Despite Justice Kennedy’s return to the Court’s conservative wing in the term just concluded (details below), he was a central player in the Court’s war on federalism and long-standing social norms. Chief Justice Roberts has (nominally) presided over the Court for the past 13 terms. But Justice Kennedy — far more often than any justice of his era — has been the Court’s main (and inconsistent) “decider”.

Kennedy’s legacy has been dissected almost ad infiinitum in the several days since he announced his retirement. I will offer just two samples of the (rightly) negative commentary about Kennedy before turning to a statistical summary of the Kennedy-Roberts years.

Christopher Roach offers this in “Kennedy’s Departure Diminishes Supreme Court . . . And That’s a Good Thing” (American Greatness, June 29, 2018):

Since the Earl Warren era, the Supreme Court has assumed enormous power over our politics, and this has become a significant obstacle to the constitutional design of Americans living as a self-governing people….

[T]he Supreme Court routinely has interfered with American self-government, either undoing or forcing results at various levels of government in accordance with its idiosyncratic and elitist views….

The Court undid California’s referendum on gay marriage after having earlier reversed Colorado’s referendum preventing gays from being added to the long list of “protected classes” in employment laws. Using the broad and vague mandates of “substantive due process” and “equal protection,” the Court simply decided the people were wrong and “irrational,” and Justice Kennedy authored opinions that accorded with the views of his friends and neighbors in Washington, D.C. In the process, the Court forbade the people of California and Colorado from undertaking the most quintessentially self-governing act for which the Constitution was designed: passing laws on controversial matters through a referendum.

This is merely an example. The Supreme Court has also second-guessed how wars are conducted, how schools are run, … has created new rights while ignoring those enshrined in the Constitution itself, and generally assumed the role of “super legislature.”

In addressing salient social issues, the Supreme Court has functioned as something of a Delphic Oracle, divining hidden mysteries in the otherwise prosaic constitutional text that disallows historically permitted practices on immigration, the treatment of enemy prisoners, abortion, and much else where the Constitution’s text is either silent or agnostic.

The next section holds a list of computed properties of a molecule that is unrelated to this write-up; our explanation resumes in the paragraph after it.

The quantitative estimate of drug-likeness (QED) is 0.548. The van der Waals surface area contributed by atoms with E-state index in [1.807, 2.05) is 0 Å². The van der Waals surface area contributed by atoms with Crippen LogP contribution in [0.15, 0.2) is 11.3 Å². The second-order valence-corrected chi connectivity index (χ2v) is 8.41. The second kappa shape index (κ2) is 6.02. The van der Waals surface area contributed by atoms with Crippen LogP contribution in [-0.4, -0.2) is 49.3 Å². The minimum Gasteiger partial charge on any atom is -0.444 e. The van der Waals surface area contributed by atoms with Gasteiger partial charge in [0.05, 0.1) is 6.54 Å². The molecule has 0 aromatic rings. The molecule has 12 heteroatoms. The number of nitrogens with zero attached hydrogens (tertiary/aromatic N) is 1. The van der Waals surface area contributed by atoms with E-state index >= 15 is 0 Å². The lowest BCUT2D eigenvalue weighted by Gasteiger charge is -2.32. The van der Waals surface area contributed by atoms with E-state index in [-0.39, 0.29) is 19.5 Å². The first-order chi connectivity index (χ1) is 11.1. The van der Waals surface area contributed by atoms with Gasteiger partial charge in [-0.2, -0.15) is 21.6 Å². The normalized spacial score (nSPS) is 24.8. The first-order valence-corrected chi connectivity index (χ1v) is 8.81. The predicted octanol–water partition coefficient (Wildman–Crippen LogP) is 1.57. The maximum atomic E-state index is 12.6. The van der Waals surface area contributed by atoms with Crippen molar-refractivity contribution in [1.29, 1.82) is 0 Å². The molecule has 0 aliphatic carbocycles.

While preempting legislative supremacy and the broad powers of the executive, the Court is, in fact, unrepresentative in all meaningful ways. It is not, of course, supposed to be a representative institution. It is supposed to be a technical and intellectual job, devoted to the analysis of laws in light of other laws and our general law in the form of the Constitution. But it hasn’t been that since the 1930s.

So, in that milieu, it should be, if not representative, at least faithful to and sympathetic with the American people. But far from being sympathetic, its progressivism has been hostile to the mass of people and their views, labeling them irrational and bigoted when they deviate from the very narrow consensus formed among the almost exclusively Ivy League pedigreed justices. The retiring Justice Kennedy mostly embraced this snobbish and busy-body ethos….

[H]e was central to the developing “gay marriage” jurisprudence, which short-circuited the development of such rules (and limits) through legislatures. The left is probably right that this (and other anti-majoritarian rulings) shaped public opinion and pulled it beyond what might have happened using legislative means by themselves. But, at the same time, this approach generated significant backlash and resentment. These types of decisions have also made presidential elections, which should be about governance, instead into potential proxy fights on every social issue under the sun, when such issues otherwise could be resolved organically and diversely through political processes among the various states.

Here is Elizabeth Slattery, writing in “The Legacy of Justice Kennedy” (The Daily Signal, June 27, 2018):

It’s not always been easy for Supreme Court watchers to pigeonhole Kennedy’s jurisprudence. In fact, one mainstay of his jurisprudence and view of the Constitution was its inconsistency.

He authored the majority opinion in Gonzales v. Carhart and co-authored the plurality in Planned Parenthood of Southeastern Pennsylvania v. Casey, where abortion regulations were upheld under the most deferential standard of review (rational basis).

But then he joined the liberals in Whole Women’s Health v. Hellerstedt, requiring Texas to meet a higher standard of review for its commonsense regulation of abortion providers.

In Schuette v. BAMN, a case about a state’s ability to prohibit racial preferences in college admissions, Kennedy wrote:“It is demeaning to the democratic process to presume that voters are not capable of deciding an issue of this sensitivity on decent and rational grounds. … Freedom embraces the right, indeed the duty, to engage in a rational, civic discourse in order to determine how best to form a consensus to shape the destiny of the Nation and its people.”

Yet the following year, in Obergefell v. Hodges, Kennedy was unwilling to extend the same goodwill to voters to decide through the democratic process whether their states should recognize same-sex marriages, cutting short a vibrant public debate over the issue.

Writing for the majority in Fisher v. University of Texas at Austin in 2013, Kennedy held that the university must prove that its use of race in admissions met the requirements of the 14th Amendment’s Equal Protection Clause and sent the case back to the lower court. When the case returned in 2016, Kennedy wrote for the majority again, gutting his 2013 decision and allowing the university to continue sorting students by race without defining its diversity goals or proving that race was necessary to meet its goals.

Do the numbers bear out the impression of Kennedy as an unreliable “conservative”? Yes.